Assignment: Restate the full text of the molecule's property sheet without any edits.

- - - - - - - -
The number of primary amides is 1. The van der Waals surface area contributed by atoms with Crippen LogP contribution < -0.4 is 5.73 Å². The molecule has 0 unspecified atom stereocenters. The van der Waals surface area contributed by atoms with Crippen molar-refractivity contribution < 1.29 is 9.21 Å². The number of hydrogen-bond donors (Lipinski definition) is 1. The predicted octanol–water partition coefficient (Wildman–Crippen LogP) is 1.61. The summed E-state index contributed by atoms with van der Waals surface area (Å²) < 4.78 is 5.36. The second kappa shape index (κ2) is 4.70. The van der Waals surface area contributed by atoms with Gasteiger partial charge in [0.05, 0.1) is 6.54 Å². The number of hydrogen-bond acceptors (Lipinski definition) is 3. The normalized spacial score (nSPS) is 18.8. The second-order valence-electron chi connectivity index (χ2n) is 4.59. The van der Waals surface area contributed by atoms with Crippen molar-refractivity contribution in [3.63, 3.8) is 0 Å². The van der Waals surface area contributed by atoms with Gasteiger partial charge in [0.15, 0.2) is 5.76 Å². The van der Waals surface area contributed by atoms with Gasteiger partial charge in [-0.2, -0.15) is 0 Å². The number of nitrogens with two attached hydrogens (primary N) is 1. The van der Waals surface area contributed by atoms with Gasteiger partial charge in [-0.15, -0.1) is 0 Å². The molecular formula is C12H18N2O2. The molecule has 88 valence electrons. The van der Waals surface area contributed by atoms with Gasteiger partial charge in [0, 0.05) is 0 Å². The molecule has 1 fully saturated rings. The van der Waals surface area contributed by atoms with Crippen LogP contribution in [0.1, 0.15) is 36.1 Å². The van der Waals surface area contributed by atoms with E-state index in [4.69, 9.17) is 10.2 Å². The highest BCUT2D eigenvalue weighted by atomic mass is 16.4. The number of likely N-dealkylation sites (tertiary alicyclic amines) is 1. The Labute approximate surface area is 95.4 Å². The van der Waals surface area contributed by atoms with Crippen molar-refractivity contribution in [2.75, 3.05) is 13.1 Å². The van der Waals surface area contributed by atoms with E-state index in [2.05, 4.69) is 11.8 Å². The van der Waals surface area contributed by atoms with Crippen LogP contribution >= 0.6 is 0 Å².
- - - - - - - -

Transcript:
The number of primary amides is 1. The van der Waals surface area contributed by atoms with Crippen LogP contribution < -0.4 is 5.73 Å². The molecule has 0 unspecified atom stereocenters. The van der Waals surface area contributed by atoms with Crippen molar-refractivity contribution < 1.29 is 9.21 Å². The number of hydrogen-bond donors (Lipinski definition) is 1. The predicted octanol–water partition coefficient (Wildman–Crippen LogP) is 1.61. The summed E-state index contributed by atoms with van der Waals surface area (Å²) < 4.78 is 5.36. The second kappa shape index (κ2) is 4.70. The van der Waals surface area contributed by atoms with Gasteiger partial charge in [0.05, 0.1) is 6.54 Å². The number of hydrogen-bond acceptors (Lipinski definition) is 3. The normalized spacial score (nSPS) is 18.8. The second-order valence-electron chi connectivity index (χ2n) is 4.59. The van der Waals surface area contributed by atoms with Crippen molar-refractivity contribution in [3.63, 3.8) is 0 Å². The van der Waals surface area contributed by atoms with Gasteiger partial charge in [0.15, 0.2) is 5.76 Å². The van der Waals surface area contributed by atoms with Gasteiger partial charge in [-0.2, -0.15) is 0 Å². The number of nitrogens with two attached hydrogens (primary N) is 1. The van der Waals surface area contributed by atoms with Gasteiger partial charge in [-0.15, -0.1) is 0 Å². The molecular formula is C12H18N2O2. The molecule has 88 valence electrons. The van der Waals surface area contributed by atoms with Gasteiger partial charge in [0, 0.05) is 0 Å². The molecule has 1 fully saturated rings. The van der Waals surface area contributed by atoms with Crippen LogP contribution in [0.1, 0.15) is 36.1 Å². The van der Waals surface area contributed by atoms with E-state index in [4.69, 9.17) is 10.2 Å². The highest BCUT2D eigenvalue weighted by atomic mass is 16.4. The number of likely N-dealkylation sites (tertiary alicyclic amines) is 1. The Labute approximate surface area is 95.4 Å². The van der Waals surface area contributed by atoms with Crippen molar-refractivity contribution in [2.75, 3.05) is 13.1 Å². The van der Waals surface area contributed by atoms with E-state index in [2.05, 4.69) is 11.8 Å². The van der Waals surface area contributed by atoms with Crippen LogP contribution >= 0.6 is 0 Å².